Interview with Susan Link, Breeder of St. James Japanese Chin
Where do I live? How many years in dogs? How many years as a breeder?
Susan Link: I live way out in the country, about an hour northeast of Charlotte, North Carolina. My husband and I both have been involved in dogs for 45 years. He is a veterinarian, still busy running a single-man practice. I am a vet tech, mom and grandmother and I show dogs. My involvement with Japanese Chin began around 15 years ago.
What is my kennel name?
Susan Link: My kennel is named St. James, named after my saint of a husband, Jim, who has shouldered more than his share of the work associated with my endeavors in dogs. It’s also the name of the church where we were married 43 years ago.
Which have been my most influential sires and dams?
Susan Link: My sires would be CH Yama Secret Agent (Danny) and his son, CH St. James Dorset Dreams (Dino). They both produced outstanding puppies that went on to have very successful show careers and are now themselves wonderful sires and dams.
For dams, CH Yama Tomosiki (Dottie) and CH Choya Konarmi Midwood (Nova). Both are gorgeous girls that Scott Toney and I purchased from Sheila Vincent and Rhonda Banks, both in England. Dottie and Nova produced beautiful type which continues today through their various offspring.
What are some of the unique challenges to breeding a Toy Breed?
Susan Link: I think it starts with a thoughtful consideration of goals. Imagine your future and the plans toward achieving those goals. Specifically, for a Japanese Chin, you are dealing with one of the smallest brachycephalic breeds and considerations must be made early for natural or C-section births.
Small litters and small birth weights mean careful, constant monitoring of whelping box temperatures, feedings, and puppy growth. Challenges include paying particular attention to the mother’s needs of hydration and proper nourishment for nursing.
I’m sure every dedicated breeder has a very similar list of care, but the challenge presented with breeding and raising Japanese Chin puppies is one of intensity—with not much room for error. I have also found that with these tiny puppies, sometimes it’s often a combination of the individual fortitude of a puppy to thrive, matched with an equal amount of fortitude from the breeder.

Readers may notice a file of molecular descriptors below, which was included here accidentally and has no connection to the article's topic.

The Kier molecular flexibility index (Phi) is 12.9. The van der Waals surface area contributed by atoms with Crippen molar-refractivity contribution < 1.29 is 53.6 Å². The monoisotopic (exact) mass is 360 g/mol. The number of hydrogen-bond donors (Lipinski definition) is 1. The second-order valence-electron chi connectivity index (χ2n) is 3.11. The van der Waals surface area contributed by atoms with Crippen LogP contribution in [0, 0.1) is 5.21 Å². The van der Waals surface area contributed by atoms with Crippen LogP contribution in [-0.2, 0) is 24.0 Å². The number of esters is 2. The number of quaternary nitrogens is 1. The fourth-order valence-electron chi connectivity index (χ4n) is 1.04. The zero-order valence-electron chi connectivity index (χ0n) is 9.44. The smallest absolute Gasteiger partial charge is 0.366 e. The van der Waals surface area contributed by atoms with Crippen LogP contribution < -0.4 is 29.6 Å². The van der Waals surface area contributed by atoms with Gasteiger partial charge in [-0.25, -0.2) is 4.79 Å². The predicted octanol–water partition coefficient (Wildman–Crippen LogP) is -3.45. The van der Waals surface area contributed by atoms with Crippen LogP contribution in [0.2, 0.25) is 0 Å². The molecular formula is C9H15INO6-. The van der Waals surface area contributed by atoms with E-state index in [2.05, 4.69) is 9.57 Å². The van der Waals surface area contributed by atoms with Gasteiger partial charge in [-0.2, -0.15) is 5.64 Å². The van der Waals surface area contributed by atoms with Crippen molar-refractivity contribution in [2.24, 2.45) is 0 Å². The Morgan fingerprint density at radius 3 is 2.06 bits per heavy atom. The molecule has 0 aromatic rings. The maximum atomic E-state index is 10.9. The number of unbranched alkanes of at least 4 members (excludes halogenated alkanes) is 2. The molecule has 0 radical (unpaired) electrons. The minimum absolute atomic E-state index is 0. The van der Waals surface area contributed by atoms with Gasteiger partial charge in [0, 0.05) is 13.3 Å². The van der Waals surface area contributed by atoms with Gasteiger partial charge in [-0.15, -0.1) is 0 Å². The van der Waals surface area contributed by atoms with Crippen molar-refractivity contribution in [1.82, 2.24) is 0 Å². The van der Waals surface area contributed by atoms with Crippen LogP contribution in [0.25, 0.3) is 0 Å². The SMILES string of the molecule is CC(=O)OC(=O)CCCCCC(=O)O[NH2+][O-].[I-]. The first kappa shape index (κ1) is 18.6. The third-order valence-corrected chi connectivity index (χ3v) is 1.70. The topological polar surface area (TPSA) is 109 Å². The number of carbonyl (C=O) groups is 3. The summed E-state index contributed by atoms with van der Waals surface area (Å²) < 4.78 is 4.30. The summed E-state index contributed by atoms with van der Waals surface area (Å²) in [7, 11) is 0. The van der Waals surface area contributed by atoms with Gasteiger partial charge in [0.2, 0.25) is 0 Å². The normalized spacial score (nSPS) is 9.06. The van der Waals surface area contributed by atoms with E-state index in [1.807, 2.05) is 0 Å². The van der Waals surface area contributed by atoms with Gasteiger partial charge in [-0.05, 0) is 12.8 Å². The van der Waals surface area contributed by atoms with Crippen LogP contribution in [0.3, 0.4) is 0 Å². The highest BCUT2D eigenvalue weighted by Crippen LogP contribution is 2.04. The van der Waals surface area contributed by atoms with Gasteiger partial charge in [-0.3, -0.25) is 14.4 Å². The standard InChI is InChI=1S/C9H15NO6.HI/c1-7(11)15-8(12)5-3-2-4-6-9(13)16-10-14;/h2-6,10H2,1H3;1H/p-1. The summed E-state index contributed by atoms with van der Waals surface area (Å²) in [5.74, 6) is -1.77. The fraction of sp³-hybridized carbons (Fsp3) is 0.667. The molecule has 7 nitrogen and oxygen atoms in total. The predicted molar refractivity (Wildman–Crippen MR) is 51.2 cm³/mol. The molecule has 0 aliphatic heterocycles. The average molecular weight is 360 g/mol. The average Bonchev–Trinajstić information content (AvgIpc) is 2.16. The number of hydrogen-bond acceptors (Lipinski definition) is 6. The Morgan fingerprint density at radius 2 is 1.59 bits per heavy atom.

Do I have specific regimens for feeding, immunizations, health and wellness?
Susan Link: My dogs are interesting in their pack behavior of eating. They like to eat together, rotating around each other, almost like they are discussing a buffet put before them. I like glucosamine and probiotic supplements. I’ve always followed my husband’s recommendations for preventative treatments like Bravecto, heartworm preventative, and vaccines with special consideration of the Bordetella and Influenza vaccines to protect traveling show dogs. Also important are various OFA health certifications, GM2-cleared, eyes, heart, and patellas and any new testing available.
Are there specific challenges inherent to traveling with a Toy Breed? Any tips I can share?
Susan Link: You always need to be aware of the temperature. I cannot over-emphasize the importance of never letting a Chin get too hot. I carry syringes that I use to draw up water to give orally if I don’t witness them drinking from bottles or bowls. Sometimes a dog might not be the best eater on the road. I bring their food from home and make it a point in a hotel to settle down and eat in front of them because they seem to enjoy us all eating together. I always have Nutri-Cal as a supplement.
Is my breed suitable as a Performance competitor? Are there any advantages? Any disadvantages?